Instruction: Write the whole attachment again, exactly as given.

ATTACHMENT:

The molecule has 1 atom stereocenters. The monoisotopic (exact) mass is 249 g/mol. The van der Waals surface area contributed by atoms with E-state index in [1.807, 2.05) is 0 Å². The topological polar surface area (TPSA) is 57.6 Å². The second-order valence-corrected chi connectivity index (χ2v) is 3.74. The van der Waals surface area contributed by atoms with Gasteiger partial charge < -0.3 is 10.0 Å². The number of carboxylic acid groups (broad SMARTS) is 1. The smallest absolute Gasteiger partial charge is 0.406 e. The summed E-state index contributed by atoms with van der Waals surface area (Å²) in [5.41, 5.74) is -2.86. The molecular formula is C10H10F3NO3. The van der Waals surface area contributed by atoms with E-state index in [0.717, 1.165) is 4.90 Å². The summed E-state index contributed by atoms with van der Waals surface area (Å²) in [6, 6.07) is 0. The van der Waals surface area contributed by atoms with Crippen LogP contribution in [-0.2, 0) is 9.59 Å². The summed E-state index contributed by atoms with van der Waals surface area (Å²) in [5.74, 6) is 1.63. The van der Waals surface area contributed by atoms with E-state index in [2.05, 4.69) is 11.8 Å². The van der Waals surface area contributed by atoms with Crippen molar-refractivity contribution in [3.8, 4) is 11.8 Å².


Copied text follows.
The molecule has 1 atom stereocenters. The monoisotopic (exact) mass is 249 g/mol. The van der Waals surface area contributed by atoms with E-state index in [1.807, 2.05) is 0 Å². The topological polar surface area (TPSA) is 57.6 Å². The second-order valence-corrected chi connectivity index (χ2v) is 3.74. The van der Waals surface area contributed by atoms with Gasteiger partial charge < -0.3 is 10.0 Å². The number of carboxylic acid groups (broad SMARTS) is 1. The smallest absolute Gasteiger partial charge is 0.406 e. The summed E-state index contributed by atoms with van der Waals surface area (Å²) in [5.41, 5.74) is -2.86. The molecular formula is C10H10F3NO3. The van der Waals surface area contributed by atoms with E-state index in [0.717, 1.165) is 4.90 Å². The summed E-state index contributed by atoms with van der Waals surface area (Å²) in [6, 6.07) is 0. The van der Waals surface area contributed by atoms with Crippen LogP contribution in [-0.2, 0) is 9.59 Å². The summed E-state index contributed by atoms with van der Waals surface area (Å²) in [5.74, 6) is 1.63. The van der Waals surface area contributed by atoms with E-state index in [2.05, 4.69) is 11.8 Å². The van der Waals surface area contributed by atoms with Crippen molar-refractivity contribution in [3.8, 4) is 11.8 Å².